Issues persist over solitary confinement for Canadian inmates with mental illness
Warning: This story contains some graphic and disturbing content
Ashley Smith's death in prison 12 years ago was supposed to lead to reforms for mentally ill inmates as well as changes to solitary confinement, but The Fifth Estate discovered another troubling case unfolding in a Canadian prison.
"Being in segregation is, it's tough," said Joey Toutsaint, an inmate in federal prison with serious mental illness who, by his own count, has spent nearly six years in isolation. "There's nothing to do and the only thing that comes to my mind when I'm in here is self-harming, self-harming, self-harming."
The 32-year-old from Black Lake, Sask., has spent most of his life incarcerated for violent offences and has been convicted of 41 offences while in custody. He was given "dangerous offender" status in 2015 and is currently serving an indefinite sentence.
In 2018, Toutsaint filed a human rights complaint against Corrections Canada for denial of mental health treatment. Corrections Canada said it cannot comment on Toutsaint's case and pointed to the new law for inmates who cannot be held in general population.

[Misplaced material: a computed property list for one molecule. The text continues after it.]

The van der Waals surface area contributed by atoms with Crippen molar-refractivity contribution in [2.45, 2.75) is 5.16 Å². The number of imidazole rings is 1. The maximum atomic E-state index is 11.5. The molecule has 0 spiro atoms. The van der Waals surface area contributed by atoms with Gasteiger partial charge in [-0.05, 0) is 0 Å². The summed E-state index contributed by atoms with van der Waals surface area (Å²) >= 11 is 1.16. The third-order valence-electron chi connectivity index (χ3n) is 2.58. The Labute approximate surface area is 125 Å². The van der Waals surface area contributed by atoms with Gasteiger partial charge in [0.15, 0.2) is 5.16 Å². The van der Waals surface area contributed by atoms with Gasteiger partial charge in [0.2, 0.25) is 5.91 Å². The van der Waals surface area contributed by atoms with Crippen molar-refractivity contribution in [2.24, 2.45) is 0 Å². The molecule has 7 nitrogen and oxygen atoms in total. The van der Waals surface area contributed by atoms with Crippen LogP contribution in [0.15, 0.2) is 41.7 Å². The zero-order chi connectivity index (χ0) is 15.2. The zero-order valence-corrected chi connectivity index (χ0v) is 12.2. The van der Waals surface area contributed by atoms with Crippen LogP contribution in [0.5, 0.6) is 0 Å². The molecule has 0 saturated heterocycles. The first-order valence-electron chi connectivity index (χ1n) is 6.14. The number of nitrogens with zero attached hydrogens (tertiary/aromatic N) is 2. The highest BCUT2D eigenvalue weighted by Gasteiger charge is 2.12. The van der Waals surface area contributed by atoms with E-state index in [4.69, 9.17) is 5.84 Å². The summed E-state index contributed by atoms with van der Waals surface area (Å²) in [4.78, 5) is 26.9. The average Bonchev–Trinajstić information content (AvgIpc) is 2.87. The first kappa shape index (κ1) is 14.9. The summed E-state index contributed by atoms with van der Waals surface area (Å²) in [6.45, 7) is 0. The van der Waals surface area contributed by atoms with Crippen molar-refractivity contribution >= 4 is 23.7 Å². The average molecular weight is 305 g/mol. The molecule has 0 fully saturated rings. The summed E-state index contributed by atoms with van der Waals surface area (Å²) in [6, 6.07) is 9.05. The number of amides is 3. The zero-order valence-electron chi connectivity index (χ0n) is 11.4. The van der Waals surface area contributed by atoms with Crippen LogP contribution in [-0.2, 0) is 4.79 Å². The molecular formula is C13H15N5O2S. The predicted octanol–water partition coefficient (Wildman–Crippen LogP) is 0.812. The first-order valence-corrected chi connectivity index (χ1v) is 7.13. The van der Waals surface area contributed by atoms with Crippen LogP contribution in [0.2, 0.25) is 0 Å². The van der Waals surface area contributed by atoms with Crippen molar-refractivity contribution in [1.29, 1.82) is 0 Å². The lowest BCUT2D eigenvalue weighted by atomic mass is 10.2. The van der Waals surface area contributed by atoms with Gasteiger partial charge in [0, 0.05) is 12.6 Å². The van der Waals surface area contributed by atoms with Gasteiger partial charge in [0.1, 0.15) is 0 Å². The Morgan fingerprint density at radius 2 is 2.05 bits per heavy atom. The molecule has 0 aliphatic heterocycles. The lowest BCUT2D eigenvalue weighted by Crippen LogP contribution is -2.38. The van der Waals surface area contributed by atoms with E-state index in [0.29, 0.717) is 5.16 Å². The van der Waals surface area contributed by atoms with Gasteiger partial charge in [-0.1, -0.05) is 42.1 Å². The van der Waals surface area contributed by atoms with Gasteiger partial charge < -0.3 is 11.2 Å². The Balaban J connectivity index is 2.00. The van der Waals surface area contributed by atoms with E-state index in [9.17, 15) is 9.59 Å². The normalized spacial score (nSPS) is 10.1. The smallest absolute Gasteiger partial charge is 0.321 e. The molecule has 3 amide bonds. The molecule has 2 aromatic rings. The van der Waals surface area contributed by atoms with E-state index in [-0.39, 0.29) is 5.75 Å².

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Prisoner isolation, declared unconstitutional nearly two years ago, remains legal after Canada's top court granted Ottawa's request in June to allow the current law to stay in force for the time being — a law that Smith's mother and sister say is highly flawed.
Smith died in 2007 by self-strangulation at Grand Valley Institution in Kitchener, Ont., while guards videotaped her death and did not intervene. She was 19 and had spent more than 1,000 days in segregation and was moved from institution to institution.
The inquest into Smith's death produced 104 recommendations, including a call to end "indefinite solitary confinement."
A number of human rights organizations say the law — which comes into force on Nov. 30, 2019 — offers only a cosmetic rebranding of solitary confinement with no hard time limits on isolation or separation of inmates. The government points out, though, that the new law does end disciplinary segregation.
In June, a spokesperson for Ralph Goodale, the former public safety minister, disputed suggestions that the then-bill preserves solitary confinement under a different name.
"C-83 allows for the separation of inmates when that's necessary for safety reasons, while providing programs, interventions, mental health care and meaningful human contact on a daily basis — all subject to binding external review," Scott Bardsley said.
With files from Saman Malik and The Canadian Press